The world has changed – as much as Christians don’t want to admit it.
We’d love the stay in our rationalistic, explain-it-and-believe-it world, but the fact is that many people (increasing numbers in fact) simply don’t think that way anymore. Our culture has spent so many years viewing movies and television shows that suspend reality for the sake of entertainment (How many times have you said, “There’s no way that could happen!” while watching the latest action flick?) that people have begun to view life and the world in the same manner. It doesn’t have to make complete sense – as long as it seems to work.
There is a small sense of healthiness to this attitude – a type of humility that says we haven’t gotten it all figured out yet – so therefore it’s O.K. to believe or embrace something even though you don’t understand it. I can respect that kind of attitude. It’s one of learning to be comfortable that in life and in the created universe, there is a very real sense of mystery.
But, where it inevitably leads is the belief that every opinion and viewpoint is equally valid, no one viewpoint can claim an exclusive possession of truth. In short, that’s pluralism. And it’s the direction our world has gone…
I’ve been reading a very insightful book lately – “Preaching to a Postmodern World” by Graham Johnston. In describing the world we live in he has clearly given example after example of how our world has become a place just as I’ve described. And it’s from that context that he addresses the need for Pastors / Christians to be able to present the uniqueness of Jesus to a culture that has begun to believe that there is nothing unique about anything or anyone. How do you present exclusive claims to a culture that denies that anything can be exclusive? How do you remain true to the Biblical message while at the same time communicating to a generation that seemingly speaks a new language of relativism?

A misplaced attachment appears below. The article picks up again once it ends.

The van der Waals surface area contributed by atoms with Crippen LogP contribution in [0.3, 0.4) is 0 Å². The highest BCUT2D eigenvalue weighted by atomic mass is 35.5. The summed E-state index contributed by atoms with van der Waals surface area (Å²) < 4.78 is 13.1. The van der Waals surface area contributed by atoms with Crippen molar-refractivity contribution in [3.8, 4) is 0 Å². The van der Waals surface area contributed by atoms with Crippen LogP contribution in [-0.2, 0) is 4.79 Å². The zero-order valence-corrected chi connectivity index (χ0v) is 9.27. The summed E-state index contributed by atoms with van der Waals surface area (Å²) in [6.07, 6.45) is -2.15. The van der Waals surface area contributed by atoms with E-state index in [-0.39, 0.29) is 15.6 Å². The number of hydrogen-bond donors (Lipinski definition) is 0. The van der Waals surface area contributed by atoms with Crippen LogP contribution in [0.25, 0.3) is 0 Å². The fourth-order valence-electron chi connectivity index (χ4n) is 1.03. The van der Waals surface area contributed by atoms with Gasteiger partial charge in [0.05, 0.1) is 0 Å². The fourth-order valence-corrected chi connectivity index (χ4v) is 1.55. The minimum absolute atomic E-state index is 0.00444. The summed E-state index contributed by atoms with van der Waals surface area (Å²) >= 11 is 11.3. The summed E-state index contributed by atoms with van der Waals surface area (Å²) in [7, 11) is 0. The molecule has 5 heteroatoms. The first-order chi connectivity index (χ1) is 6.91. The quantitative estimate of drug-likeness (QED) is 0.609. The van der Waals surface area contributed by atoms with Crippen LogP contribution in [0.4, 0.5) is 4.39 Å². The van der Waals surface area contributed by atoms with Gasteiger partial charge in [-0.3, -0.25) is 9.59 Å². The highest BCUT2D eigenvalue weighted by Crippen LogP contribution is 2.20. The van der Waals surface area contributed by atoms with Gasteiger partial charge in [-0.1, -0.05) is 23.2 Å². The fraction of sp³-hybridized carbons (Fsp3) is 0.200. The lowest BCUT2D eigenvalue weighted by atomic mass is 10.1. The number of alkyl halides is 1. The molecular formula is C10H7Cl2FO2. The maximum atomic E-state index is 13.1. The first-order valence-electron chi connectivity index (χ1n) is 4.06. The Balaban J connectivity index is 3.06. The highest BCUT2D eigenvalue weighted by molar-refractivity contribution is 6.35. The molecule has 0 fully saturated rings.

Some of Johnston’s ideas…
Concerning the current idea that everything should be included (inclusivity):
“In determining the veracity of an idea…inclusiveness does not serve as much of a guide. Postmodern listeners, in fact, assume inclusiveness is the unity of core beliefs – or that all religious systems are basically the same. How many people can honestly claim to have investigated the tenets of belief in the major religions? Most are functioning under a blind assumption of unity. People would like to believe or accept by faith that all religions are basically the same…. Preaching should direct people to weigh a belief system on its own merit based on personal investigation as opposed to the postmodern axiom that they are all the same. In the words of the prophet Elijah, ‘If the LORD is God, follow Him; but if Baal is God, follow him’ (1 Kings 18:21)…. The uniqueness of Jesus presents an obstacle, but is also a powerful strength in preaching to postmodern listeners. Examining the distinctiveness of Christ, the question that every preacher should probe is, ‘How much do these people really know about the person of Jesus?'”
Referring to Mark chapter 4:
“Consider delivering a series of messages on the life of Christ without resolving the tension, ‘What manner of man is this?’ Instead, allow the listeners to grapple in their own hearts and minds concerning the nature of Christ.”
It seems that much of what “convinces” modern listeners is personal experience, or what seems to work. So I could see an approach like this, that allows people to struggle through the questions could be very powerful. It requires us to trust God to do His work in His timing. It requires us to make sure we are not afraid or threatened by the questions, doubts, skepticism, etc. that people may feel. Those are the barriers that keep many from faith in Christ – and we have to allow room for those questions to be asked and the answers to be understood.
For me, the tendency is to want to give the answers right away – and to press for a response. I want to present what I know (from scripture) to be the truth and get a response (i.e. life change) right away, without being patient enough for the person to get there in their own time (or God’s timing). As Jesus said, the Spirit does His work in people’s lives in ways that we can’t see – or understand. I think I’ve learned a bit in this area over the years, but it’s still a work in progress.
The truth is: Jesus is unique. He is God. He is the ONLY Savior. But people nowadays don’t agree with that right off (unlike a few decades ago). It is going to take loving, patient dialogue, on a continual basis to help those in our present cultural mindset to see it for themselves and embrace it in faith.